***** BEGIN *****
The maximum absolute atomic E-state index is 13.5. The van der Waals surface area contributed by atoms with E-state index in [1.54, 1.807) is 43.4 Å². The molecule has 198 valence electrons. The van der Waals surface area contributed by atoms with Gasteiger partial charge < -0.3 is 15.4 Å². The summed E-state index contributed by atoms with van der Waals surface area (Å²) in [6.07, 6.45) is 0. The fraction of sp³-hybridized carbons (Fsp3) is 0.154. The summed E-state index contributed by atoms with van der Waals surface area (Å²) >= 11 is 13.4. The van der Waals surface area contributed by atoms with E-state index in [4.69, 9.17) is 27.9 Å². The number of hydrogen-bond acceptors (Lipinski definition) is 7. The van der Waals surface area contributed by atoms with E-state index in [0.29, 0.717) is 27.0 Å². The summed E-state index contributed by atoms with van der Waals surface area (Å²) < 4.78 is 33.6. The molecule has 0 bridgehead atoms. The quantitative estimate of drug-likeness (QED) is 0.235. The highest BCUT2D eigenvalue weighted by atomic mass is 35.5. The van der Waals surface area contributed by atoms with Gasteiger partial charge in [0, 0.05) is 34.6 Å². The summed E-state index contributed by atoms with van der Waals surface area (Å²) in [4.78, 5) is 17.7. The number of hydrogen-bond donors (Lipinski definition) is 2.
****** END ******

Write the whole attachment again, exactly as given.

The maximum absolute atomic E-state index is 13.5. The van der Waals surface area contributed by atoms with E-state index in [1.54, 1.807) is 43.4 Å². The molecule has 198 valence electrons. The van der Waals surface area contributed by atoms with Gasteiger partial charge < -0.3 is 15.4 Å². The summed E-state index contributed by atoms with van der Waals surface area (Å²) in [6.07, 6.45) is 0. The fraction of sp³-hybridized carbons (Fsp3) is 0.154. The summed E-state index contributed by atoms with van der Waals surface area (Å²) >= 11 is 13.4. The van der Waals surface area contributed by atoms with E-state index in [4.69, 9.17) is 27.9 Å². The number of hydrogen-bond acceptors (Lipinski definition) is 7. The van der Waals surface area contributed by atoms with E-state index in [0.29, 0.717) is 27.0 Å². The summed E-state index contributed by atoms with van der Waals surface area (Å²) < 4.78 is 33.6. The molecule has 0 bridgehead atoms. The quantitative estimate of drug-likeness (QED) is 0.235. The highest BCUT2D eigenvalue weighted by atomic mass is 35.5. The van der Waals surface area contributed by atoms with Gasteiger partial charge in [0, 0.05) is 34.6 Å². The summed E-state index contributed by atoms with van der Waals surface area (Å²) in [4.78, 5) is 17.7. The number of hydrogen-bond donors (Lipinski definition) is 2.